And what of the atmosphere in the studio? Of the chemistry between the 24-year-old former Peter & Gordon pin-up English pop star and the MJQ, led by the Albuquerque-raised veteran jazz magician more than twice his age? "I ended up getting on with them all very well,” says Peter. “I met John Lewis first, obviously, and had several conversations with him. I convinced him that I had some idea of what I was doing. I enjoyed working with him very much.”
John Lewis’ modus operandi made a particular impression on the young Peter Asher: "He totally ran the show. He was the band leader in the old sense of the word. If you recall, the MJQ's whole thing was to take jazz and present it as if it was classical music. They all wore suits and ties. They were all very buttoned up and controlled, that was their thing. It was like chamber jazz. That was all him.”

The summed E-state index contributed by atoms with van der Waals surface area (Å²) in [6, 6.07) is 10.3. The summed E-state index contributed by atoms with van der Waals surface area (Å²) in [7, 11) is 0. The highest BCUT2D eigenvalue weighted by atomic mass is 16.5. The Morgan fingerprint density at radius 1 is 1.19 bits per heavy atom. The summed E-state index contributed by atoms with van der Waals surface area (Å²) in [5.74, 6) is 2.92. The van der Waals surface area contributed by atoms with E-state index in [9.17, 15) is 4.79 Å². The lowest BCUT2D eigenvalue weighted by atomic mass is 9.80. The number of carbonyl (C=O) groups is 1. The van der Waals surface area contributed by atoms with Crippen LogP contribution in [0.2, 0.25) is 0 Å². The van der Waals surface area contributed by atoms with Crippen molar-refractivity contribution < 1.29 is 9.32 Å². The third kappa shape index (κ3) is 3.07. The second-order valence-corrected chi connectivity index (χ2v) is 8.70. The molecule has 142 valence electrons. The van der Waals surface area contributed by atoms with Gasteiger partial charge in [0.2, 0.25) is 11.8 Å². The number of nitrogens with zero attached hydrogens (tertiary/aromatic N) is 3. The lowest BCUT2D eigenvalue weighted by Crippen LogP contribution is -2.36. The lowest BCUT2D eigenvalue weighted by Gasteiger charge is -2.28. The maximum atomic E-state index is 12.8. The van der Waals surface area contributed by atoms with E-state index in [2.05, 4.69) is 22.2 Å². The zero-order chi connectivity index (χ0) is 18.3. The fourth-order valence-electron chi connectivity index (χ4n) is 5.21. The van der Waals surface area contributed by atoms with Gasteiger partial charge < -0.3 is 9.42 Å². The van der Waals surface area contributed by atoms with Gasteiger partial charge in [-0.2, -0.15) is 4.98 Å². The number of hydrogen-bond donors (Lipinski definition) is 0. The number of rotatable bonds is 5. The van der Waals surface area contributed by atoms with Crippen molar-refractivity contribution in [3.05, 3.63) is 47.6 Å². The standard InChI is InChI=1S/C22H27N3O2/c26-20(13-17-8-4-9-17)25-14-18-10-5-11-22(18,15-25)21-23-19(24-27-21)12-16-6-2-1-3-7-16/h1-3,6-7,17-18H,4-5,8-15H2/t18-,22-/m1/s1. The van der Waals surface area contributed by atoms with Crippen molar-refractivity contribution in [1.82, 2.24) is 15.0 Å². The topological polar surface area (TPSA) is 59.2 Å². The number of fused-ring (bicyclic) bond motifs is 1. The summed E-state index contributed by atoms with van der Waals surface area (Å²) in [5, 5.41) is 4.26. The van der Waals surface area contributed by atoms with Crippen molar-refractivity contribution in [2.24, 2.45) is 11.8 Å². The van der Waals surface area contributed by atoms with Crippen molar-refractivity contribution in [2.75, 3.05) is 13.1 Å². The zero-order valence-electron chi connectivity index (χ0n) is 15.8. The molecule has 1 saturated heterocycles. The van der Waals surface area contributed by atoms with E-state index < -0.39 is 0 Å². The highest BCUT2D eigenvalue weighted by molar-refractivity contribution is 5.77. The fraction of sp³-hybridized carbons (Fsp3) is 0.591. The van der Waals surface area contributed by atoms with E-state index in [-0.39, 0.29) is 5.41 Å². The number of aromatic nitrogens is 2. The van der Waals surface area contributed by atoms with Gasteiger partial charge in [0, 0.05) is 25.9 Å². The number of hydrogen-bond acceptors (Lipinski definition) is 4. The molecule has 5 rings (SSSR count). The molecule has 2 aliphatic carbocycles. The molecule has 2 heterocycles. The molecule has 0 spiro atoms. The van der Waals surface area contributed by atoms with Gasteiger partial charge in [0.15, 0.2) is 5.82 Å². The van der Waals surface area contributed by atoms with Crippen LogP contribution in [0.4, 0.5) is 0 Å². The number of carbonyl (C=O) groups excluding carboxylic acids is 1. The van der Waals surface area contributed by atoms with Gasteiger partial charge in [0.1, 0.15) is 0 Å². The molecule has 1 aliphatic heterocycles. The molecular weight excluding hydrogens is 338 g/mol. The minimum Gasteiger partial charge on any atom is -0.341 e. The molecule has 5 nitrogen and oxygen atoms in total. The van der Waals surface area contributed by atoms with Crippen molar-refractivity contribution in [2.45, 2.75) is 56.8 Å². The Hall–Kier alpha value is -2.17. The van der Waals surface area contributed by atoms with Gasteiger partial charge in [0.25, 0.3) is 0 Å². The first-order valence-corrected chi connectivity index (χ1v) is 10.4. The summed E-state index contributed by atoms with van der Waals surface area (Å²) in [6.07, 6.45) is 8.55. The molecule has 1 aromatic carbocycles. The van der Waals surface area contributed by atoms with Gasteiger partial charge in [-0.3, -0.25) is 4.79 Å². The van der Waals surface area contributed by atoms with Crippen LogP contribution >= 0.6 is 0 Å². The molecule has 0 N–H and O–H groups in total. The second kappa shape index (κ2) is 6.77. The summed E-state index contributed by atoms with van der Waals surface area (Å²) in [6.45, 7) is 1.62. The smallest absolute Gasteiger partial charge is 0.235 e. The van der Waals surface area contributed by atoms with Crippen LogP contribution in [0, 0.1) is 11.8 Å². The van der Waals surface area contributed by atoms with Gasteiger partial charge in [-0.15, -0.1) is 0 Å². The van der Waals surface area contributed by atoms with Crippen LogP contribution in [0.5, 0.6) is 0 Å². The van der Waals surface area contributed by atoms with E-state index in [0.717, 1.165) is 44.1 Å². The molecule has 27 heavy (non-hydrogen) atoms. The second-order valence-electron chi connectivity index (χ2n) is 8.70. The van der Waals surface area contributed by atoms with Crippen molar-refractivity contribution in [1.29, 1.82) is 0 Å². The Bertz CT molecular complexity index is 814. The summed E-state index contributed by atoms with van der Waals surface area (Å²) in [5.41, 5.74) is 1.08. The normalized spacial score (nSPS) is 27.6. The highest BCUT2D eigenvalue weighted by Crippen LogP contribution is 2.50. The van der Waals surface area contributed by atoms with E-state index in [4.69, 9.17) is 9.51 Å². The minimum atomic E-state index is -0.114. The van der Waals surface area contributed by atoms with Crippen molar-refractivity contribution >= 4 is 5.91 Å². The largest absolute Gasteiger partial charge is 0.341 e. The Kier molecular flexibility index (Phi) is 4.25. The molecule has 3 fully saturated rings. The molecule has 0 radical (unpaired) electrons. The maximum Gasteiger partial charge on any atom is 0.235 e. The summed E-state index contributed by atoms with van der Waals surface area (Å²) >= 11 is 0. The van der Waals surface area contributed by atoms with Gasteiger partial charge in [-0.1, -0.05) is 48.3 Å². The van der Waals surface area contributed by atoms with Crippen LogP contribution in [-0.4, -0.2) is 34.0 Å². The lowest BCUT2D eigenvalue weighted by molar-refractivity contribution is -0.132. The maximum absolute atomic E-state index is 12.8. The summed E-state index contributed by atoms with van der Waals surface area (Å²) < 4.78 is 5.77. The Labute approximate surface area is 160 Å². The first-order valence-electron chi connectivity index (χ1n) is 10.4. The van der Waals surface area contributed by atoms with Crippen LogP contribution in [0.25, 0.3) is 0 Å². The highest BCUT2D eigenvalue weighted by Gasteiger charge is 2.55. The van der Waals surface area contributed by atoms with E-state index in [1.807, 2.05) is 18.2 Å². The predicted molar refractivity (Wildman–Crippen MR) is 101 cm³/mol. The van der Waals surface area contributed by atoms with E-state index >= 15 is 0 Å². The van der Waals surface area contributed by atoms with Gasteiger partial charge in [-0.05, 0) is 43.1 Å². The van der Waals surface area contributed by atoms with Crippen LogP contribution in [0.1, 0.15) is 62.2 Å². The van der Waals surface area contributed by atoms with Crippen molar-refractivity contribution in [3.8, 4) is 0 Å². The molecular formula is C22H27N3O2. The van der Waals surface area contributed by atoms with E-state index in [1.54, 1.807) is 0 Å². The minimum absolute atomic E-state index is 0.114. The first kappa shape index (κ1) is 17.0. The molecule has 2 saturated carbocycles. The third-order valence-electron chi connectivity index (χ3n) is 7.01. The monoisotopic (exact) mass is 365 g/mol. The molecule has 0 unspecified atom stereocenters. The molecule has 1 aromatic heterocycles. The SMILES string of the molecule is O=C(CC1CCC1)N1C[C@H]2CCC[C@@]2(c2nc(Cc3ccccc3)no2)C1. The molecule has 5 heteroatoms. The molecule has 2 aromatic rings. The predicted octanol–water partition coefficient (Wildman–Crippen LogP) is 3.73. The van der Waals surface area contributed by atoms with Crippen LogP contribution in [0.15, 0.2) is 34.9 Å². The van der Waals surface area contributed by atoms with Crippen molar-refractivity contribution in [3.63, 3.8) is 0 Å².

But the spirit of rebellion which had fuelled jazz from its inception, was still bubbling beneath the surface. Peter: “I do remember there were occasions when he would leave the studio and the other three were instantly like... jackets off, joints out, you know — the-headmaster's-gone vibe completely. They were jazzers in full sense of the word. And he was imposing this vision on them — which was very successful. The MJQ achieved a lot in white America and a lot in classical music in America that no jazz had ever achieved before. Now, in the age of Wynton Marsalis, we take a lot of that for granted. But back then, jazz was not taken seriously as an art form, and John Lewis made that happen. He put them in suits, they played Carnegie Hall — everlasting credit to him.”